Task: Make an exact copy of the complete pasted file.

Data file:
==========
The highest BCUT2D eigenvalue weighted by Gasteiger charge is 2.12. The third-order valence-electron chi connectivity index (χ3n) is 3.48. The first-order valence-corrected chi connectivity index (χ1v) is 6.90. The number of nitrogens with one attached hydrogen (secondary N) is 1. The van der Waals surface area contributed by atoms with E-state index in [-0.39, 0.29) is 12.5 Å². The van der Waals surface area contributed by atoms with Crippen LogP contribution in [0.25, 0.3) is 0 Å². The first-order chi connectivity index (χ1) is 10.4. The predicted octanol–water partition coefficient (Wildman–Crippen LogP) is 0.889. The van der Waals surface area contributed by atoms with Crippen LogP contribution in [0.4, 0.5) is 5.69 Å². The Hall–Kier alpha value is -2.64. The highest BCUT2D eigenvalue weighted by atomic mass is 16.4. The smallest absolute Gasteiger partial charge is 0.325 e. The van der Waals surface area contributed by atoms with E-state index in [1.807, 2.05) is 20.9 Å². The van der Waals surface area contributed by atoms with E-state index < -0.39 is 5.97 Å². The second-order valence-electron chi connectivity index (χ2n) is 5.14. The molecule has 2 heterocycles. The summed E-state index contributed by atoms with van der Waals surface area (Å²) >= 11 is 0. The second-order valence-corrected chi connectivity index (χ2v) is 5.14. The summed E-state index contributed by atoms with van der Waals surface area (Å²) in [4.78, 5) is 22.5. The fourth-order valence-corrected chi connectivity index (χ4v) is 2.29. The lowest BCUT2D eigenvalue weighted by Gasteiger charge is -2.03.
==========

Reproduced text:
The highest BCUT2D eigenvalue weighted by Gasteiger charge is 2.12. The third-order valence-electron chi connectivity index (χ3n) is 3.48. The first-order valence-corrected chi connectivity index (χ1v) is 6.90. The number of nitrogens with one attached hydrogen (secondary N) is 1. The van der Waals surface area contributed by atoms with E-state index in [-0.39, 0.29) is 12.5 Å². The van der Waals surface area contributed by atoms with Crippen LogP contribution in [0.25, 0.3) is 0 Å². The first-order chi connectivity index (χ1) is 10.4. The predicted octanol–water partition coefficient (Wildman–Crippen LogP) is 0.889. The van der Waals surface area contributed by atoms with Crippen LogP contribution in [0.4, 0.5) is 5.69 Å². The Hall–Kier alpha value is -2.64. The highest BCUT2D eigenvalue weighted by atomic mass is 16.4. The smallest absolute Gasteiger partial charge is 0.325 e. The van der Waals surface area contributed by atoms with E-state index in [1.807, 2.05) is 20.9 Å². The van der Waals surface area contributed by atoms with E-state index < -0.39 is 5.97 Å². The second-order valence-electron chi connectivity index (χ2n) is 5.14. The molecule has 2 heterocycles. The summed E-state index contributed by atoms with van der Waals surface area (Å²) >= 11 is 0. The second-order valence-corrected chi connectivity index (χ2v) is 5.14. The summed E-state index contributed by atoms with van der Waals surface area (Å²) in [4.78, 5) is 22.5. The fourth-order valence-corrected chi connectivity index (χ4v) is 2.29. The lowest BCUT2D eigenvalue weighted by Gasteiger charge is -2.03.